.

Table 1

Distribution of essential health services disruption in public and private health sector.

Essential health service disrupted

Mean rank

Sum of Ranks

Mean Rank

Sum of Ranks

Mann- Whitney U statistic

P-value

Significance (2-tailed)

Antenatal Care

14.25

114.00

30.34

1426.00

78.00

.004

HS

Institutional Births

18.50

148.00

29.62

1392.00

112.00

.046

S

Routine immunization services

36.00

288.00

26.64

1252.00

124.00

.108

-

Non Communicable Diseases screening and treatment

27.81

222.50

28.03

1317.50

186.50

.967

-

Routine Laboratory Services

23.00

184.00

28.85

1356.00

148.00

.277

-

Blood Bank services

30.75

246.00

27.53

1294.00

166.00

.548

-

Dental services

29.63

237.00

27.72

1303.00

175.00

.630

-

Imaging and radio diagnosis services

45.50

364.00

25.02

1176.00

48.00

.000

HS

Emergency Services

27.19

217.50

28.14

1322.50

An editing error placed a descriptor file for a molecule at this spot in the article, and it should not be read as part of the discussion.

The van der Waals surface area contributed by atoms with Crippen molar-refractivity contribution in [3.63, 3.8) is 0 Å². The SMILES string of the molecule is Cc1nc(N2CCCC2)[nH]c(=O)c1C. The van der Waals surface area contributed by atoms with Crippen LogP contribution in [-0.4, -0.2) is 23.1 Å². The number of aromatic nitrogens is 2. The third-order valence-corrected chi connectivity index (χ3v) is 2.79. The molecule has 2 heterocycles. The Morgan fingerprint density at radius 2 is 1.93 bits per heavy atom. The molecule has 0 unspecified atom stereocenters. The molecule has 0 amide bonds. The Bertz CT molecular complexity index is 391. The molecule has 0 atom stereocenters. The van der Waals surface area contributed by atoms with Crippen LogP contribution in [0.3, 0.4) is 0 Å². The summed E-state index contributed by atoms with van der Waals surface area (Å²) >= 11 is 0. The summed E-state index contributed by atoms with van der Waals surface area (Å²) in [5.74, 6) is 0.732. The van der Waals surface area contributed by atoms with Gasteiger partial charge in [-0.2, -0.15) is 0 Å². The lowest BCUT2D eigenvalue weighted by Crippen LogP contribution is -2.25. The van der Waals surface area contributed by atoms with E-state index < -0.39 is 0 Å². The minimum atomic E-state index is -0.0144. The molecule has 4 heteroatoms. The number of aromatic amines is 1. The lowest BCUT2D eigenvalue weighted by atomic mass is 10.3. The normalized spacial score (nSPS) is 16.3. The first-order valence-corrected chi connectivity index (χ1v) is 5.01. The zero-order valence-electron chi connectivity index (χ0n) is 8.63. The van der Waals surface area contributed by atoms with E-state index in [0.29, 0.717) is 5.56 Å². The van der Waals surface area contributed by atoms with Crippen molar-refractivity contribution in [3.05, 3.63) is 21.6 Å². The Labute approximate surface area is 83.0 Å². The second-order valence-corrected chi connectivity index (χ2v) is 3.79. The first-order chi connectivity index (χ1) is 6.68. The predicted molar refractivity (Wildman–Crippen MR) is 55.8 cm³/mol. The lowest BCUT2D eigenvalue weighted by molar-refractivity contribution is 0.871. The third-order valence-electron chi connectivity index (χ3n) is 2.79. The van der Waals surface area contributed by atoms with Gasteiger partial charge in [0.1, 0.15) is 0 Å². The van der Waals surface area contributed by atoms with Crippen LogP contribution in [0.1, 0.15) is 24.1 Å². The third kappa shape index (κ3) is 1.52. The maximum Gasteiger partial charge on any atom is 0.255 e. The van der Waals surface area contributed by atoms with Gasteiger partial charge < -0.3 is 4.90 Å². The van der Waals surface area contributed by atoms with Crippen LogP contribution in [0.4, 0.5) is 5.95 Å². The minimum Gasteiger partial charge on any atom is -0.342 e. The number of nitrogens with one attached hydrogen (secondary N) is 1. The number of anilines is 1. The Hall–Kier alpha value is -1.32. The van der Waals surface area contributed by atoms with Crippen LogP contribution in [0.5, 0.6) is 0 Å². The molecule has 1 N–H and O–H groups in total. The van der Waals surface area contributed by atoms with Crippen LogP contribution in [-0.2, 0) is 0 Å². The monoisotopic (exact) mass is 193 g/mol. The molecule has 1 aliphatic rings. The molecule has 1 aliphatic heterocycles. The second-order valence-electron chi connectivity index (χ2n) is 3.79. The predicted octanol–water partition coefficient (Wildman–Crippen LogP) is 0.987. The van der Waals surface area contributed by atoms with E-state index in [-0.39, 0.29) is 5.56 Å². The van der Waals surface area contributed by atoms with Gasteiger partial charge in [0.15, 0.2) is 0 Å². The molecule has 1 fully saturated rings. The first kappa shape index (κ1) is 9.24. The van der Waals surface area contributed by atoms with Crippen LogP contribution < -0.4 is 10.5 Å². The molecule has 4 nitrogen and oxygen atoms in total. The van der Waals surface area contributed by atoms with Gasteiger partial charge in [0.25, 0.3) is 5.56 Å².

181.00

.851

-

Figure 1

Distribution of levels of disruption in imaging and radio diagnosis services among public and private health sector

https://s3-us-west-2.amazonaws.com/typeset-prod-media-server/67a1ca2a-f525-413a-93b2-3878c70780c3image1.png
Figure 2

Distribution of levels of disruption in antenatal care services among public and private health sector

https://s3-us-west-2.amazonaws.com/typeset-prod-media-server/67a1ca2a-f525-413a-93b2-3878c70780c3image2.png
Table 2

Causes for disruptionin essential health services (multiple responses)

Public (n=8)

Private (n=47)

Total (n=55)

Closure of outpatient services as per government directive

8

44

52 (94.5 %)

Closure of outpatient disease specific consultation clinics

7

45

52 (94.5 %)

Financial difficulties during outbreak/lockdown

8

47

55 (100%)

Related clinical staff deployed to provide COVID-19 relief

8

32

40 (72.7 %)

Insufficient staff to provide services

8

45

53 (96.3 %)